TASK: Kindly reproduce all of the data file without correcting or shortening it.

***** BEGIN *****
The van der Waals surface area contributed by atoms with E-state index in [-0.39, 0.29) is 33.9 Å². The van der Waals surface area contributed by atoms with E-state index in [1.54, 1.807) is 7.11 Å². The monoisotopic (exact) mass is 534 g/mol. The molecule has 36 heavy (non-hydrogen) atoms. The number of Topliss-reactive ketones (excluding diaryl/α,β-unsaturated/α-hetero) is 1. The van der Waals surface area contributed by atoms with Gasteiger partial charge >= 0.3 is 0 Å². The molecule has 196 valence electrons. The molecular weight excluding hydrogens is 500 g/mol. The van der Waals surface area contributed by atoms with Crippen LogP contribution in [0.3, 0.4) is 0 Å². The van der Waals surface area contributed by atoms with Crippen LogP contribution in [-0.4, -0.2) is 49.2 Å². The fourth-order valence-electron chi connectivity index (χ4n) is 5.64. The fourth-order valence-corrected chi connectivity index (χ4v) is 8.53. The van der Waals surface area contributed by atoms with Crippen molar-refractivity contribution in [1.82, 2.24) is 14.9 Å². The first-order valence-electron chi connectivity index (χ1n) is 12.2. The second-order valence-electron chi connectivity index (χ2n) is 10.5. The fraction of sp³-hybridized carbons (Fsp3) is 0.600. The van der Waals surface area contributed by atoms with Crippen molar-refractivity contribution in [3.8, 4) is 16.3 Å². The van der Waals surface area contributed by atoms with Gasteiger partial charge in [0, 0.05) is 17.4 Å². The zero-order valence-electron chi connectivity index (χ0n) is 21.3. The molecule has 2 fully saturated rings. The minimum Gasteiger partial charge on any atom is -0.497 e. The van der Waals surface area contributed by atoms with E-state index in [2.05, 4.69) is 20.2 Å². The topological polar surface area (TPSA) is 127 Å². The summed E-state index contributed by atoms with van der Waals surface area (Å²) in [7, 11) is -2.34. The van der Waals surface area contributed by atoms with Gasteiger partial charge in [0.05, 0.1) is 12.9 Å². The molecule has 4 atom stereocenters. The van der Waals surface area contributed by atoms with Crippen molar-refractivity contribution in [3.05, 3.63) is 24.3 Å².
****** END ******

The van der Waals surface area contributed by atoms with E-state index in [-0.39, 0.29) is 33.9 Å². The van der Waals surface area contributed by atoms with E-state index in [1.54, 1.807) is 7.11 Å². The monoisotopic (exact) mass is 534 g/mol. The molecule has 36 heavy (non-hydrogen) atoms. The number of Topliss-reactive ketones (excluding diaryl/α,β-unsaturated/α-hetero) is 1. The van der Waals surface area contributed by atoms with Gasteiger partial charge >= 0.3 is 0 Å². The molecule has 196 valence electrons. The molecular weight excluding hydrogens is 500 g/mol. The van der Waals surface area contributed by atoms with Crippen LogP contribution in [0.3, 0.4) is 0 Å². The van der Waals surface area contributed by atoms with Crippen LogP contribution in [-0.4, -0.2) is 49.2 Å². The fourth-order valence-electron chi connectivity index (χ4n) is 5.64. The fourth-order valence-corrected chi connectivity index (χ4v) is 8.53. The van der Waals surface area contributed by atoms with Crippen molar-refractivity contribution in [1.82, 2.24) is 14.9 Å². The first-order valence-electron chi connectivity index (χ1n) is 12.2. The second-order valence-electron chi connectivity index (χ2n) is 10.5. The fraction of sp³-hybridized carbons (Fsp3) is 0.600. The van der Waals surface area contributed by atoms with Crippen molar-refractivity contribution in [3.8, 4) is 16.3 Å². The van der Waals surface area contributed by atoms with Gasteiger partial charge in [0, 0.05) is 17.4 Å². The zero-order valence-electron chi connectivity index (χ0n) is 21.3. The molecule has 2 fully saturated rings. The minimum Gasteiger partial charge on any atom is -0.497 e. The van der Waals surface area contributed by atoms with E-state index in [2.05, 4.69) is 20.2 Å². The topological polar surface area (TPSA) is 127 Å². The summed E-state index contributed by atoms with van der Waals surface area (Å²) in [7, 11) is -2.34. The van der Waals surface area contributed by atoms with Gasteiger partial charge in [0.05, 0.1) is 12.9 Å². The molecule has 4 atom stereocenters. The van der Waals surface area contributed by atoms with Crippen molar-refractivity contribution in [3.05, 3.63) is 24.3 Å².